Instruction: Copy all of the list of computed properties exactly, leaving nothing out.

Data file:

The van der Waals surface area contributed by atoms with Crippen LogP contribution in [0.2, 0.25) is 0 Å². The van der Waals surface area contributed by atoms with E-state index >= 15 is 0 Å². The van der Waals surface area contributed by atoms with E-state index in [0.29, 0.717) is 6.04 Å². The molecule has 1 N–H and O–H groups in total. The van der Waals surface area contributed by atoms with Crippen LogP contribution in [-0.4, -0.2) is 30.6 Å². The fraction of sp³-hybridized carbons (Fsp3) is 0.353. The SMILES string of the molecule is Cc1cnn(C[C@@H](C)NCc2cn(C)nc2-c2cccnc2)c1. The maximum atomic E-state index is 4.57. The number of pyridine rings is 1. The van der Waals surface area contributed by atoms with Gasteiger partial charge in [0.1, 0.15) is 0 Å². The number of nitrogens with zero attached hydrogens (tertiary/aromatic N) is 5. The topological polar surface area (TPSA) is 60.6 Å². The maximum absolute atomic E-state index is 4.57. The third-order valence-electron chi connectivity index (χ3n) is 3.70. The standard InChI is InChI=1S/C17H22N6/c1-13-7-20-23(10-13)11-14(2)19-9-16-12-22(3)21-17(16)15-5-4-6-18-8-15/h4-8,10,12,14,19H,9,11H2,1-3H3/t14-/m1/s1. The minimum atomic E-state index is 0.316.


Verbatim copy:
The van der Waals surface area contributed by atoms with Crippen LogP contribution in [0.2, 0.25) is 0 Å². The van der Waals surface area contributed by atoms with E-state index >= 15 is 0 Å². The van der Waals surface area contributed by atoms with E-state index in [0.29, 0.717) is 6.04 Å². The molecule has 1 N–H and O–H groups in total. The van der Waals surface area contributed by atoms with Crippen LogP contribution in [-0.4, -0.2) is 30.6 Å². The fraction of sp³-hybridized carbons (Fsp3) is 0.353. The SMILES string of the molecule is Cc1cnn(C[C@@H](C)NCc2cn(C)nc2-c2cccnc2)c1. The maximum atomic E-state index is 4.57. The number of pyridine rings is 1. The van der Waals surface area contributed by atoms with Gasteiger partial charge in [0.1, 0.15) is 0 Å². The number of nitrogens with zero attached hydrogens (tertiary/aromatic N) is 5. The topological polar surface area (TPSA) is 60.6 Å². The maximum absolute atomic E-state index is 4.57. The third-order valence-electron chi connectivity index (χ3n) is 3.70. The standard InChI is InChI=1S/C17H22N6/c1-13-7-20-23(10-13)11-14(2)19-9-16-12-22(3)21-17(16)15-5-4-6-18-8-15/h4-8,10,12,14,19H,9,11H2,1-3H3/t14-/m1/s1. The minimum atomic E-state index is 0.316.